Updated: May 16, 2020
Last week I shared a personal post in our newsletter where I called out the person I was before cancer, and who I have become after cancer. The post was short, but basically, even 3 years after my initial diagnosis, I am still processing and coming to terms with my body. There is an important factor here we don't often talk about and that is mental health. When you hear the words you have cancer, yes, you know you are going to go through physical hell but can we talk about the mental turmoil we experience?
You all responded to the call:
Andrea spent a year trying to hold on to who she was pre diagnosis and surgery. She was leaner and more muscular. Then her lungs partially collapsed and she just couldn’t. Aromatase inhibitors have changed how her body works.
Having zero access to estrogen means making muscle and maintaining it is hard. All Andrea knows is that she has to move significantly EVERY day for a number of reasons:
My body needs the exercise to help maintain my mood. Exercise is the only natural mood stabilizer and it only works if it’s consistent and over time.
My joints benefit from daily movement.
Finding novel ways to move is fun, whether it’s a Zumba or burlesque class.
It helps maintain a steady weight especially when I do weight lifting.
Meditation is also important. Even 10 minutes of mindfulness is important.
She gives herself goals like training for a half marathon, or to improve her 1 mile swim time. Having goals keeps us focused on what’s important. For her its always the journey and not just the day of a race.
Andrea, what's your one great piece of advice for others going through breast cancer right now?
"Talk to older women about what they do for aching joints, sore muscles and how they maintain their muscle. It is a privilege to learn from them. I hope to be old too one day.
Learn what nourishes your now menopausal body. It’s less and different from what it may have been before."
Brookshire's first primary breast cancer diagnosis was in 2004. She felt immediate denial and called her brother to ask his doctor friend how they determine the tumor to be cancer; was it by a person in training looking in a microscope and saying, “It looks like cancer to me?”
Brookshire wondered if she was in the low percentage of false positives-not realizing at the time she had 5 aunts who had had breast cancer and were of the generation that the “cancer” word was never said.
Her second primary breast cancer on the opposite side was discovered in 2006 (each found on mammograms in the same month.) Having fallen from a ladder, Brookshire was still on crutches when she was called in during lunch hour to the physician’s office.
A nurse opened the door to the waiting area, and seeing her on crutches exclaimed, “Oh you have that, too!”
Brookshire felt this to be a mentally taxing manner to learn you have cancer! Brookshire silently thought, “I guess this means I really did have cancer the first time.”
Sarah is also 50 lbs overweight and is trying to navigate menopause after a total hysterectomy. She has the BRCA1 gene mutation, and has stopped taking Letrozole because the side effects were horrendous. "I felt like I was a very unhealthy 90 year old woman" she exclaims. Sarah had been active, healthy and have spent her life outdoors and, like so many of us, she is always looking for the silver lining.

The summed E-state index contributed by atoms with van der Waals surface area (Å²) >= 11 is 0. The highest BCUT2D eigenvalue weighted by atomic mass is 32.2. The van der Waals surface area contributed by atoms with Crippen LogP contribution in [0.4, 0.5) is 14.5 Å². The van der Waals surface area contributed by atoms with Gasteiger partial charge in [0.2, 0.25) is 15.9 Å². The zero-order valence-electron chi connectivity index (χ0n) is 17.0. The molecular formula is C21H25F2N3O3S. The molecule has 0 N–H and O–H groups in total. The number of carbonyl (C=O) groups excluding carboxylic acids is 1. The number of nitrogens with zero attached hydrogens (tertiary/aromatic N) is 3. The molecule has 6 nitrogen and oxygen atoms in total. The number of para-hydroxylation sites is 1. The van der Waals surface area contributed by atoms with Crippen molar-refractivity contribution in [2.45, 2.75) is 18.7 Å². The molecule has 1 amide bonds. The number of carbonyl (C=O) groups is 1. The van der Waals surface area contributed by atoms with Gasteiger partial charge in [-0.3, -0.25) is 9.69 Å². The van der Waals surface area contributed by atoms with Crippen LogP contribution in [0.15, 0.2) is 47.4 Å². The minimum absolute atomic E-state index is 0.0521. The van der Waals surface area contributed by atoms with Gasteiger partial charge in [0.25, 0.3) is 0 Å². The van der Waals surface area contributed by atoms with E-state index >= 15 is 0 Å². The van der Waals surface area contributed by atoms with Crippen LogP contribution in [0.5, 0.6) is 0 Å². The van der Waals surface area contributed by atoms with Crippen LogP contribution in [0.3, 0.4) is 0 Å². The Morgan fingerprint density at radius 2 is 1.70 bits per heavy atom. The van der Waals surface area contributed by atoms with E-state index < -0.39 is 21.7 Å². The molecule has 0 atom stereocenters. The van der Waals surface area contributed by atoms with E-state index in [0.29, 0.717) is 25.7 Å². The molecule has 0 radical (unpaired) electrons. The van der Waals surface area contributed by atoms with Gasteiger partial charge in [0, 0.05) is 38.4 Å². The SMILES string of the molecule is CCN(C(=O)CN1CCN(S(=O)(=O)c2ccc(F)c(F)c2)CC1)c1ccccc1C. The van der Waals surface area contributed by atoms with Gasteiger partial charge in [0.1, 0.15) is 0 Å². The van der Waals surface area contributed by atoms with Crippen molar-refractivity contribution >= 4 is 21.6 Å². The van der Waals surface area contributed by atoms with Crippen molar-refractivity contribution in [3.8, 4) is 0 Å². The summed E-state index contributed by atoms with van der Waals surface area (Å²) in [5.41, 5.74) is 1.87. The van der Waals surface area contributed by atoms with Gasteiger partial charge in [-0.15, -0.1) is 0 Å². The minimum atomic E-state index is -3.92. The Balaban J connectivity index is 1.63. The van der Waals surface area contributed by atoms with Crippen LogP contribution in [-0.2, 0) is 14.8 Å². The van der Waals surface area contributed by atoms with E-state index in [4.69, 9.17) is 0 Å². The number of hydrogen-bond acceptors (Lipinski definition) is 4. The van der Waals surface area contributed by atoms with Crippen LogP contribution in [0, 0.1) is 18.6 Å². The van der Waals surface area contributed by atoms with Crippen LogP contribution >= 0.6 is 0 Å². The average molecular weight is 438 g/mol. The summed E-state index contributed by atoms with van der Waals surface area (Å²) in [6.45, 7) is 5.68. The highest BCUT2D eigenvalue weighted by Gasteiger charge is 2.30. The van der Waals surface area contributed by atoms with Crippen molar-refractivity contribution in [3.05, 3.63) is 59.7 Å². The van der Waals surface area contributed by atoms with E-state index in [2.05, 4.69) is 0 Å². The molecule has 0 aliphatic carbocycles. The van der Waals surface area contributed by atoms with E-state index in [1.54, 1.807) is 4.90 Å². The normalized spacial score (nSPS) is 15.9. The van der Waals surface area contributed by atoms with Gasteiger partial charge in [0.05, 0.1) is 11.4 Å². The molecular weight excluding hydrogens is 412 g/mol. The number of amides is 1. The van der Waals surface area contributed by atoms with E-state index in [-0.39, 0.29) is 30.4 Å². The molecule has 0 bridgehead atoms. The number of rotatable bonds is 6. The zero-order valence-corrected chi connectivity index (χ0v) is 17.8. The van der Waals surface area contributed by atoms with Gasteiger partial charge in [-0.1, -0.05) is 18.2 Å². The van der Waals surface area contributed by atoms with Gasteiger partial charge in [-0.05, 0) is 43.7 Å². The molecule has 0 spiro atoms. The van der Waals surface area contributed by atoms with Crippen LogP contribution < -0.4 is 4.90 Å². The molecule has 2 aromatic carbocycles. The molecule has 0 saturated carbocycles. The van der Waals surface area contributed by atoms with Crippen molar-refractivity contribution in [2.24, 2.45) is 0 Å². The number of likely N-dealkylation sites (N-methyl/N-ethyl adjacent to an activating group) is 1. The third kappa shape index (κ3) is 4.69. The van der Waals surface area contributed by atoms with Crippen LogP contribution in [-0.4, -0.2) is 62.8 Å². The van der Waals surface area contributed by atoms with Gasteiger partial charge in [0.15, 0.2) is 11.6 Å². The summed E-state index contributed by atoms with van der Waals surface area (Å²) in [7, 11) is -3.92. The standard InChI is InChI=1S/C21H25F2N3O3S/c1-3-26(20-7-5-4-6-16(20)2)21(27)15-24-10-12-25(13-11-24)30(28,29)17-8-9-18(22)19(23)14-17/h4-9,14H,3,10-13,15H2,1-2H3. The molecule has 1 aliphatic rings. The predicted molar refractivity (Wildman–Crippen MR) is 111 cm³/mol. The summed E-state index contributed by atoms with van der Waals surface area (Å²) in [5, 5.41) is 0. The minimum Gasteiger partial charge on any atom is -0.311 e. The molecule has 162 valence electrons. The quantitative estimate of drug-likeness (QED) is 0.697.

After she stopped taking Letrozole, she was positive that she would feel better, work out and loose all the weight. Nope!! Sarah laments that the weight gain continues and she still has horrible pain in her feet and ankles.
The mental health aspect is one that she has not addressed. She is strong. She has always been healthy. She has support. She's got this!
Cancer treatment for her was a breeze compared to navigating life as a survivor. It’s tough. It takes effort and awareness every single day. The mental health component is one that is real despite spending most of her days ignoring that component. Sarah is a paramedic and nurse and has been involved in emergency medicine as a first responder for over 20 years. She has seen things that are oh so traumatic for so many people. She states, "My mind and body holds trauma, I understand trauma. I put my work trauma in my “work box” in my brain. I didn’t put cancer in the trauma category. OMG! Really???? How did I not know cancer is trauma??"
It is turmoil, it is scary and Sarah has picked herself up and carried on.
Sarah, how has being less active, less healthy, less strong, less lean affected your mental health?
"I believe it takes its toll and it is easy to discount. As I carry on and learn to live as a survivor and live and thrive in life every day, I strive to learn to be more aware about my most recent trauma. Our bodies and our brains hold trauma and we pay the price in our every day lives. At this point in my life I want to understand and be aware of how cancer changed me, how it has affected my mental health and be real with that. I want to sit in the fire with that, I want to understand because after all, I had surgery and chemo and medications to get cancer out of me. I want to address the trauma so I can let go of it and let my mind and my body heal completely. It’s a journey, one that will continue to teach me throughout life with all the bumps and all the joys."